What Does It Mean to Be Androsexual? Here's What Experts Say
For years, LGBT has stood for lesbian, gay, bisexual, and transgender. Recently the acronym evolved into LGBTQ+ to include the many other non-cisgender and non-heterosexual gender and sexual identities that exist—with the Q representing “queer” (or sometimes questioning) and the “plus” serving as something of catch-all for everything else, including androsexual.
What does androsexuality mean?
The concept of androsexuality may be new to people, but the identity certainly isn't, American Association of Sexuality Educators, Counselors and Therapists (AASECT) certified sexuality educator Elizabeth Boskey, PhD, tells Health.
In a nutshell, an androsexual is someone who is sexually attracted to men, males, or those who identify on the masculine spectrum, regardless of whether they were assigned male at birth. (“Andro” is the Greek prefix meaning male or masculine.)
Isn’t that the same as being a heterosexual cisgender female?
Definitely not. “There are plenty of cisgender heterosexual (cishet) women who are attracted to masculine characteristics but there are also plenty of others who, though they are sexually and romantically attracted to men, find that traditionally masculine characteristics are not the central focus of their attraction,” Lindsay Fram, MPH, sexuality educator and coauthor of Above the Waist: Sexuality Education Beginning with the Brain, tells Health.
Someone who identifies as androsexual is attracted to masculine characteristics, but the object of their attraction doesn’t have to identify as male. “Historically, 'heterosexual' has been interpreted as being attracted to the other sex,” Fram explains. “In this way, it requires that the object of attraction for a cishet woman identifies as male.”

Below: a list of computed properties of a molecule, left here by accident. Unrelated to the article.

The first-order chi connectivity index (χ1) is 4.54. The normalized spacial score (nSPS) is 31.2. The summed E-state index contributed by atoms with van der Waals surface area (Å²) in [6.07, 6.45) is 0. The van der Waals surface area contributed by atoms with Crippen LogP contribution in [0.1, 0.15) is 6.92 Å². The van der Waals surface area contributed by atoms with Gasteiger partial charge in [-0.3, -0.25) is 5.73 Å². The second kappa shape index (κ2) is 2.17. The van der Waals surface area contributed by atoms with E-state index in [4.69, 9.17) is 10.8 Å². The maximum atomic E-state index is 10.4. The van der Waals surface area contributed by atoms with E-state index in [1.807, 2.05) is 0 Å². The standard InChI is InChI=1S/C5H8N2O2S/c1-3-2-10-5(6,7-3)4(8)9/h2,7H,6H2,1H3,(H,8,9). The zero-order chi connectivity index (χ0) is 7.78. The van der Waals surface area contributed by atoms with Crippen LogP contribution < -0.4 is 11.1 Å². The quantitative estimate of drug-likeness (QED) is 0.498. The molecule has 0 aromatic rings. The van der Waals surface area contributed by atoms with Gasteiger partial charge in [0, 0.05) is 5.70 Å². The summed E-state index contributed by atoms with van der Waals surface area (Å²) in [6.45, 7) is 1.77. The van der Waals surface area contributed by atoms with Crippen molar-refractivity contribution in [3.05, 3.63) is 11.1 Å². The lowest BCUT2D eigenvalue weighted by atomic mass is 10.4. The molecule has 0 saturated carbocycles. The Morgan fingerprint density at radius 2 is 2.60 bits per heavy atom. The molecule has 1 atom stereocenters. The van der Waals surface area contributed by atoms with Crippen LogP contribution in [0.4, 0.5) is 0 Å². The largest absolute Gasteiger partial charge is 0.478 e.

This is where androsexuality is a little different than other gender and sexual identities. Unlike many of the labels for sexual orientation—including the ones people are most familiar with, like straight, gay, and bisexual—it doesn’t reinforce the binary of male and female by defining both the gender of the person experiencing the attraction and the gender of the people they are attracted to.
“Androsexuality doesn’t assume anything about the sex or gender of either the person who is experiencing the attraction or the people they are attracted to,” Fram says. “Someone who identifies as androsexual could be cisgender, transgender, non-binary, or intersex. The same goes for the people they are attracted to—they could be cisgender, transgender, non-binary or intersex, so long as they exhibit traditionally masculine characteristics.”
Is there an androsexuality pride flag?
Yes, the androsexuality pride flag contains three bold stripes. The top stripe is sky blue, the middle strip is a dark maroon shade, and the bottom stripe is violet.
What challenges do androsexual people face?
Being androsexual isn't necessarily a societal challenge, Boskey says. After all, cishet women are androsexual and in the majority culture. “However, those who use androsexual to describe their orientation may be faced with a constant need to answer questions about what it means,” Boskey explains. “If they are sexual or gender minorities, they may also face homophobia or transphobia related to their attraction to men.”
Why is it important to be familiar with all sexual orientation labels?
Aside from the fact that you or your loved one might identify as androsexual (or another sexual orientation altogether), a wider acceptance of the fact that human sexuality takes numerous forms is crucial to help reduce stigma.
“Shame grows in silence, when we can’t name something, when we literally do not have the words to talk about it,” Fram says. “As the world expands its understanding of the flexibility of human sexuality and the beautiful diversity of how, to whom, and when people experience attraction, our vocabulary expands by necessity."
Of course, labels don’t work for everyone. But for those who do find some comfort in labels for their sexual orientation, hitting upon one that feels just right can be transformative. “It can help you feel more comfortable sharing your full self with others,” Fram says. “A ‘just right’ label can help people find community and feel a true sense of belonging.”